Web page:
The Escalation of School Bullying and Expanding the PREA to Stem the Tide…

Before I begin I am putting a link up here so that readers can see what the PREA is and what it does:   http://nicic.gov/prea

I want to begin  by saying that this act was put into place due to the suicides of offenders in the penal system because their pleas for help after being assaulted and/or raped were largely ignored.  In Texas, one high-ranking administrator was fired after an offender tried to report an incident to him said, “Well, nobody told you to come to prison.”   The young man had written detailed letters home to his family about the violence he endured and the last letter written detailed why he was killing himself.

Now let me tell you how the PREA is used to prevent suicides:

1.  When an assault (whether rape is involved or not), an offender is placed in protective custody and an investigation ensues. Often the offender will not talk about it for fear of retaliation regardless of housing.  News travels faster in prison than it does on a television network. Often offenders know when some riot is about to kick off LONG before anyone else does–on units OTHER than their own.

2.  Once in protective custody, the offender is offered counseling, alternative housing, and in extreme cases, unit to unit transfer. Some of these are offender “trade-offs” where two offenders can be switched out in different states to complete sentences.

3.  When an offender is suicidal, he/she is IMMEDIATELY taken into protective custody and placed in a cell with a suicide blanket only.  Nothing the offender can harm himself/herself with is placed in that cell.   Within 24-48 hours on most units, the offender is then sent to a hospital equipped with psychiatric facilities.  Not all offenders who threaten suicide have been raped or sexually assaulted. Many are bullied for commissary items, money, etc…They are given the same protections as an offender who is a sexual offender when this gets reported.

4.  It provides stiff penalties for staff members who either fail to report such incidents listed above, within 2 hours of the incident becoming known, OR face any number of disciplinary consequences.  It also provides that officers MUST count LIVING, BREATHING bodies–even at night when doing cell counts.  If someone looks like they are asleep, they must wake them–PERIOD.  If an offender is found dead on the next shift, the autopsy will reveal how long he/she was deceased and there is no excuse for failing to attempt waking an offender during count time at night.  They must also make sure that the OFFENDER is in the cell and hasn’t escaped by waking them up as well. Yes, offenders do stuff pillows and mattresses in their bunk and  try to break out.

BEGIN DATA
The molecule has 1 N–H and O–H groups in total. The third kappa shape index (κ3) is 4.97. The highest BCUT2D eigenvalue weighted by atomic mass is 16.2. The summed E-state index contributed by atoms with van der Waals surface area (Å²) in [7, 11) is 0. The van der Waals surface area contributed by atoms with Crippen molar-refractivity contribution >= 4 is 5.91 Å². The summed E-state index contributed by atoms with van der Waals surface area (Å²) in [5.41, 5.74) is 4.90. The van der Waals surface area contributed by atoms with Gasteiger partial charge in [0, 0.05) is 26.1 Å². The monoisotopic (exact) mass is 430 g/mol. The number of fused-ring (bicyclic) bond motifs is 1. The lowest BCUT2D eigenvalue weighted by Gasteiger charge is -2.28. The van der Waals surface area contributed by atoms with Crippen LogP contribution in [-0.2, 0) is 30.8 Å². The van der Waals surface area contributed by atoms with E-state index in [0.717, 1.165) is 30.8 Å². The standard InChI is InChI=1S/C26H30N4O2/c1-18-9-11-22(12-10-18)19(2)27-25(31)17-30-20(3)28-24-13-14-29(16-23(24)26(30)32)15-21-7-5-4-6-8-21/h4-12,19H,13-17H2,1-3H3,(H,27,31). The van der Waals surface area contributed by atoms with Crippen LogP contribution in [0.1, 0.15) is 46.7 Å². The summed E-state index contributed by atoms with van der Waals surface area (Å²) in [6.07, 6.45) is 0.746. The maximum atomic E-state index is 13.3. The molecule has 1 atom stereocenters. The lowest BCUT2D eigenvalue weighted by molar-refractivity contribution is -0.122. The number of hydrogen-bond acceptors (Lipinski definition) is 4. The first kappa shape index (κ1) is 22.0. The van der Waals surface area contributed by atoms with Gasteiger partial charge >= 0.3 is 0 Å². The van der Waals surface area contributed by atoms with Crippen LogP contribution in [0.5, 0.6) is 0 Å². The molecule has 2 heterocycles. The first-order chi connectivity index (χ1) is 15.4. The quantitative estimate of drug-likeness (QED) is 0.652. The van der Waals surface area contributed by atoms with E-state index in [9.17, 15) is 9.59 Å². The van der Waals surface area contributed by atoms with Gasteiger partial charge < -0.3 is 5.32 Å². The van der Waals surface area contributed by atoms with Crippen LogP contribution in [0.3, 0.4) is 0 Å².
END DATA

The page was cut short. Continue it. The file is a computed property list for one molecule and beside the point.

Now let’s see how this can be applied to the school systems in this country, given the fact that many students now come from families with members who are locked up and/or are part of a gang affiliation.  In fact, children’s visits to a prison should be very limited. I would say no more than once a month for a child visitor.  There are too many sexual predators running around. Families would raise hell at first, but it is not the correctional officer’s job to baby-sit.

As far as school districts go, the barriers that prevent law enforcement from prosecuting these bullying cases need to be removed. Here is how this can be done while expanding the PREA to the public education system.

1.  With the growing number of children of gang affiliated families on campus, the school officials need to be aware of who these students are AND if they are involved in gang activity.  To that end, law enforcement officials, child protective services and the districts need to work together to reduce the impact such families have in the education system if they are known to be involved in illegal activities.   A true zero tolerance policy should always include automatic suspension and/or expulsion of students engaging in gang activity and/or illegal activity on campus.  In short, if they can face free world charges for what they pull at school, then the school district should be REQUIRED to report the activities within 2-4 hours of the details becoming known–unless it can endanger students and teachers–then it should be REQUIRED to bring in the authorities.

2.  If a student is suicidal or is suspected to be suffering from depression due to being bullied–either at school and/or online, the district should be required to immediately get these students to the school counselors so that they can make appropriate referrals to mental health services.  Parents should be notified IMMEDIATELY if this is the case–in a letter and/or in person via a conference.

3.  If a student is known to have been bullied, it is the bullies that should be punished and NEVER, EVER, EVER  the victim.  If the incident involves a sexual assault, then offer the victim a campus to campus transfer option–even if it means the student will go to school in another district.  Make the bullies be put in different schools rather than their target(s) when possible.  By breaking the social unit of these bullies up, the chances of the student being bullied again go down slightly.  Those who commit violent acts on campus should get an automatic jail sentence AFTER the time spent in juvenile facilities if applicable.